The winner of Long Beach’s never-ending battle against nature seems all too obvious, at least at the southern end of Washington Boulevard: It’s the ocean.
The sand is disappearing rapidly on some areas of the beach, not only at Washington, but also at Neptune Boulevard, farther east. There sunbathers sit further back, toward the boardwalk.
At Washington beach there are huge gaps where there once was sand.
The situation is causing concern among some city officials, who are raising red flags with the U.S. Army Corps of Engineers, which in 2018 completed work on replenishing sand on the beach and rehabilitating 18 jetties, or groins, from Point Lookout to the West End of Long Beach.
The first warnings came at the Sept. 1 City Council meeting, when Chief of Lifeguards Paul Gillespie told council members that at Washington and Neptune, “We are losing beaches.” Gillespie said he was unhappy with the work the Army Corp did, and suggested it was time for it to return to Long Beach and see what might be done.
“How can you leave the beach the way it is?” Gillespie said. “We are losing a tremendous amount of land.” He reminded the council that if the weather stays warm during the fall, a lot of people would continue to crowd the sand. “The people in Long Beach love their beach,” he said.
“The city did not accept the jetties as is,” City Council President John Bendo said. “The Army Corps of Engineers is to come back and inspect them at certain intervals over the next five years.” Bendo said the jetties were “settling,” which was causing the loss of sand.
“We are not satisfied with the work,” Bendo said. “The Army Corps of Engineers is still on the hook.”
John Mirando, the city’s public works commissioner, said in an interview that plans to shore up the jetties began after Hurricane Sandy decimated the city’s shoreline in 2012, and that the corps was not authorized to work on some of them. “Those beaches have lost sand,” he said, adding that he was concerned about beach erosion where the corps did not do the work. Washington and Neptune were among those areas.
In a statement last week, the corps noted that it began work on “selected groins” in Long Beach in the spring of 2017 “based on the engineered model recommendation for the best overall function for the project from Point Lookout to the west end of the City of Long Beach.” The statement went on to say that the corps had “conducted site visits and surveys of the groins in Long Beach. They are functioning successfully to hold the sand as designed. The appearance of the groins may shift over time, which is expected.”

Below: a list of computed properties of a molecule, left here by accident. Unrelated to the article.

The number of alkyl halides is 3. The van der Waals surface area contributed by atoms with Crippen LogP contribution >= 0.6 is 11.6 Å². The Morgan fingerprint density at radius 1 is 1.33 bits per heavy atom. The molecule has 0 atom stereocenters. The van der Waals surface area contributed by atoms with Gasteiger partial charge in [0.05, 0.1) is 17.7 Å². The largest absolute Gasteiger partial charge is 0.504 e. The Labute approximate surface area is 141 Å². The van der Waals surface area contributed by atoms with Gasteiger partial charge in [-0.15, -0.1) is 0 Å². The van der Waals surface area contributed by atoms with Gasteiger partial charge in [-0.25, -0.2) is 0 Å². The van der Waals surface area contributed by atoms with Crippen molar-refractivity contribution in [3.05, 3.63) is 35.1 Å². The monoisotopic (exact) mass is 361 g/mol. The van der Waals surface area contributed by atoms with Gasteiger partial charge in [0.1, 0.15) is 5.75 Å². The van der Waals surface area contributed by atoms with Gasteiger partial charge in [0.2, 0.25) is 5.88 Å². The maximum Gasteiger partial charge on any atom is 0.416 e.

In addition, the agency said it did not currently plan to repair the groins “as they are functioning as designed,” and that it was “not anticipating re-doing the work. The re-nourishment cycle for sand is estimated to be every 4-5 years in partnership with local and state partners,” the statement read. The corps planned to continue monitoring the situation, it said.
State Sen. Todd Kaminsky, a Long Beach Democrat who wrote to the corps about problems with sand erosion last year, said last week that some of the jetties the corps worked on were having problems. Kaminsky said he had been in contact with the corps about the problems, and would be again.
Kaminsky and U.S. Sen. Chuck Schumer sent a letter last December to the Army Corps’ commanding general, Lt. Gen. Todd Semonite, seeking a commitment to maintain the $130 million shoreline protection project, which was completed last year and was $100 million under budget. The original estimated cost was $230 million.
Even last year, Long Beach city officials and commissioners with the Town of Hempstead expressed concerns about the integrity of the project. The city and town have been reluctant to accept responsibility for the project and routine maintenance if repairs are needed in the future, Schumer and Kaminsky said.
The Army Corps turned the project over to New York State in 2019, and agreed last year to conduct annual inspections and maintenance before re-evaluating the project sometime in the next five years.
“The corps will continue to work with the state of New York and the City of Long Beach to ensure the groins continue to work as designed,” Army Corps spokesman Michael Embrich said last December. “There is no indication from anyone that they aren’t.”
Over the course of three years, Army Corps engineers built four new jetties in addition to rehabilitating the others, after nearly 300,000 cubic yards of sand were lost to Sandy. The new jetties have increased the size of the beach by effectively extending the shoreline.